New Government regulations introduced this week will see landlords face fines of up to £30,000 if they fail to carry out electrical safety checks.
They will come into force for new tenancies from July 1, 2020 and will affect existing tenancies from April 1, 2021.
The new rules stipulate that landlords in the private rented sector must ensure that inspections on wires and sockets in their property are carried out by a qualified electrician at least every five years.
Such safety checks are already in place in Scotland.
Electricity causes half of domestic fires
The introduction of the new rules has been praised by charity Electrical Safety First, who described the ruling as “long overdue” and “a success for millions of renters and their landlords in England”.
According to the campaigners half of domestic fires are caused by electricity.
Martyn Allen, Technical Director at Electrical Safety First underlined that “most landlords already take suitable measures”.
He also claimed that the regular inspection of property would be mutually beneficial to landlord and tenant, writing: “Private landlords will now have the clarity from Government as to when this new regulation will come into force and with it will serve as a way to better protect their assets through the frequent upkeep of their property’s electrics.”
Allen said it was now important that the “regulation has teeth and that the enforcement body has the resources to act when necessary, to protect the tenant.”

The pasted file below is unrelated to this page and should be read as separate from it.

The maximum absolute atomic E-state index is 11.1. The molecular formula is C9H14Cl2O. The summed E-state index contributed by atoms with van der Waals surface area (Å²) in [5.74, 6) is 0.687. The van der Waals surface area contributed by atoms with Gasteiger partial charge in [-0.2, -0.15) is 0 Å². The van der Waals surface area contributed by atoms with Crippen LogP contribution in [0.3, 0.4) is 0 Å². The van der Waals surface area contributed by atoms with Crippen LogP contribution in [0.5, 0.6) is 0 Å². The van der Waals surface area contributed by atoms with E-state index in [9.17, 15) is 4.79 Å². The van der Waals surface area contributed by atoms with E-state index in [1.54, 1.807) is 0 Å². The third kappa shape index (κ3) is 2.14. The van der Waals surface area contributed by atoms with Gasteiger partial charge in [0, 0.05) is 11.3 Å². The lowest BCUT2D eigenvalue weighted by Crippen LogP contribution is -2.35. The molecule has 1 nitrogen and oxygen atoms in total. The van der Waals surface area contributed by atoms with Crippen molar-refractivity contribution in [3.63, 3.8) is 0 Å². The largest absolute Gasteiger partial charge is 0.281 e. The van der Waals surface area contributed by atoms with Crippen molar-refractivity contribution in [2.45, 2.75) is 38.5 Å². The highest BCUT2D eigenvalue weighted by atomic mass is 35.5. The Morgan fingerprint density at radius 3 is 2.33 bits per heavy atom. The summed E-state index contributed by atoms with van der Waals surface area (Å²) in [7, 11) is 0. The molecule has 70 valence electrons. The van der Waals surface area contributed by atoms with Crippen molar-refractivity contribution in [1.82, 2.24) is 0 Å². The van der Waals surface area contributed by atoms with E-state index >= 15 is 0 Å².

The rules mean that upon request a report must be provided to local housing authorities within seven days of request.
Private landlords must also supply a copy of the latest report to new tenants before they move in or within 28 days to any prospective tenants.
Local housing authorities will enforce the rules and have power to take action against rule-breaking landlords, with proven breaches of regulations incurring a fine of up to £30,000.
‘Limited impact on good professional landlords’
David Cox, Chief Executive of ARLA Propertymark backed the new government regulations.
He said: “We are supportive of this concept and believe it will create a level playing field for all agents and landlords as well as ensuring improved safety standards for tenants.
“Mandating electrical testing should have a limited impact on good professional landlords and agents in the market, many of whom already voluntarily undertake these inspections.
“We did raise concerns about the number of engineers available to undertake these reports by the April 2021 deadline but have received assurances from MHCLG about capacity in the supply chain.”